Smitten by Fitbit

by Carol Westbrook

If all the data from the 70 million Fitbits and other wearables in the U.S. were analyzed for clusters of flu-like symptoms, we might have known about the coronavirus epidemic, traced the contacts and perhaps slow its spread, even before widespread testing was available. This is the power of wearable health technology.

Did you know your Fitbit could do that?

What sparked my interest in Fitbit health trackers was the recent news that Google acquired Fitbit, Inc., for $2.1 billion! I thought that wearables were old news, just another fad in consumer electronics that has already passed its time. What value did Google see in wearables?

Wearables are devices used to improve fitness and overall health by promoting and increasing activity. These small electronic devices are worn as wristbands or watches that detect and analyze some of the body’s physical parameters such as heart rate, motion, and GPS location; some can measure temperature and oxygen level, or even generate an electrocardiogram. What is unique about wearables is that they transmit this data to the wearer’s cell phone, and via the cell phone to the company’s secure database in the cloud. For example, the owner inputs height, weight, gender and age, and algorithms provide realtime distance and speed of a run, calories expended, heart rate, or even duration and quality of sleep. Fitness goals are set by the wearer or by default. The activities are tracked, and the program will send messages to the wearer about whether their goals were achieved, and and prompts to surpass these goals. Fitness achievements can be shared with friends of your choice–or with Fitbits’ related partners, even without your express consent.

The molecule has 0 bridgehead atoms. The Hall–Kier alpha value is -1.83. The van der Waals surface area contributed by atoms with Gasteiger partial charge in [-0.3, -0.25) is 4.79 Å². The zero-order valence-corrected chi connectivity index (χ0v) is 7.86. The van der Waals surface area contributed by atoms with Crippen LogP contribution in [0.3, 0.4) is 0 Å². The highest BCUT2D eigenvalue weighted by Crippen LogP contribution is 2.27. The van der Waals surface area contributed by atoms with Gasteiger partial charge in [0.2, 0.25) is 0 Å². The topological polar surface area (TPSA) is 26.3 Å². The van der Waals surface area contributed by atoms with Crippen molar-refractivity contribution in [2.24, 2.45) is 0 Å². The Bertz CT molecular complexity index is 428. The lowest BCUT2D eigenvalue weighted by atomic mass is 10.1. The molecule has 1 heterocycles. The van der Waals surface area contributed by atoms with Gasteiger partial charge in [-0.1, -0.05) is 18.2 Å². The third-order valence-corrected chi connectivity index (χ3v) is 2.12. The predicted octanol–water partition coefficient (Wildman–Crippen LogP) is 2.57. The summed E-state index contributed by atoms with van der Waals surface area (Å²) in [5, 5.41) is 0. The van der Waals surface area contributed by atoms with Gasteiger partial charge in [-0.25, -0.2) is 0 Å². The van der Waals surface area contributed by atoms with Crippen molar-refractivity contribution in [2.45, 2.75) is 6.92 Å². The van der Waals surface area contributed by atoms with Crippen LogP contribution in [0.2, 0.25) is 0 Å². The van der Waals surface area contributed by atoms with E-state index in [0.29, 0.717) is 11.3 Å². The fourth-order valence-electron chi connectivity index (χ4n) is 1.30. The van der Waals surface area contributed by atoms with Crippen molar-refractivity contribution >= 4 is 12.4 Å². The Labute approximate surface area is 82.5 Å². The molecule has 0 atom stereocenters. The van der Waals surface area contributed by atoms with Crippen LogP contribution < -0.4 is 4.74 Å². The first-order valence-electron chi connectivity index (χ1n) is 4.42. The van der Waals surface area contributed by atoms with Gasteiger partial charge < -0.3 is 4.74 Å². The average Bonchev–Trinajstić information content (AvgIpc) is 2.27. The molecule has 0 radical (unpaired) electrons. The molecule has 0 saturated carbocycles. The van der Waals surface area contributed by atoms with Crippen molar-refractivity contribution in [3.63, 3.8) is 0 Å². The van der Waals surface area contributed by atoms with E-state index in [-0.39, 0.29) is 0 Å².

Wearables were embraced by health-conscious Americans as a way to keep fit, by always pushing you to try a little harder. My favorite example was pundit David Sedaris, one of the early adopters, who wrote in the New Yorker in 2014,

“This year, I got a Fitbit. You walk 10,000 steps and it sends you an email saying, ‘That’s great! A lot of people don’t walk that far. Do you think you can walk 5,000 more steps?’ And so I say, ‘I bet I can!’ A week ago, I walked 60,000 steps. That’s 25.5 miles. I’m completely obsessed. It’s like a sickness; I’ve been Fitbit-ten. It will be the summer of the Fitbit because it can’t go on. It just can’t,”

When they were first introduced, Fitbit fever spread through the country. Companies gave them to employees; medical insurance offered discounts to wearers. Other wearable producers stepped into the craze, and when the Apple Watch was introduced a year after Fitbit, it included built-in wearable health technology. Fitbit is still by far the most popular wearable. 

Not everyone is as obsessed with their wearable as Sedaris, but many do take them seriously–at least initially. Studies have shown a positive health benefit from wearables, but within 6 months their use declines,unless there is strong motivation, such as health care discounts. On the other hand, when health trackers are used for a specific health purpose, such as for weight loss, cardiac rehab, or sleep modification, use may continue longer. For example, Fitbit has developed a “Cardio Fitness” scale based on resting heart rate, age, sex, weight, and other data. And newer versions of Apple Watch have a cardiogram feature that can detect abnormal rhythms. 

Still, for most wearers, Fitbits eventually become “nagwear” and the annoying, motivating features are turned off. (For myself, I’ve turn off my Apple watch motivations, though I check my daily step count out of curiosity.) Many people now wear them out of habit, using them as watches or to message friends. Wearing a Fitbit demonstrates to the world that they are active and fit; in a sense, these bracelets become amulets to keep them well.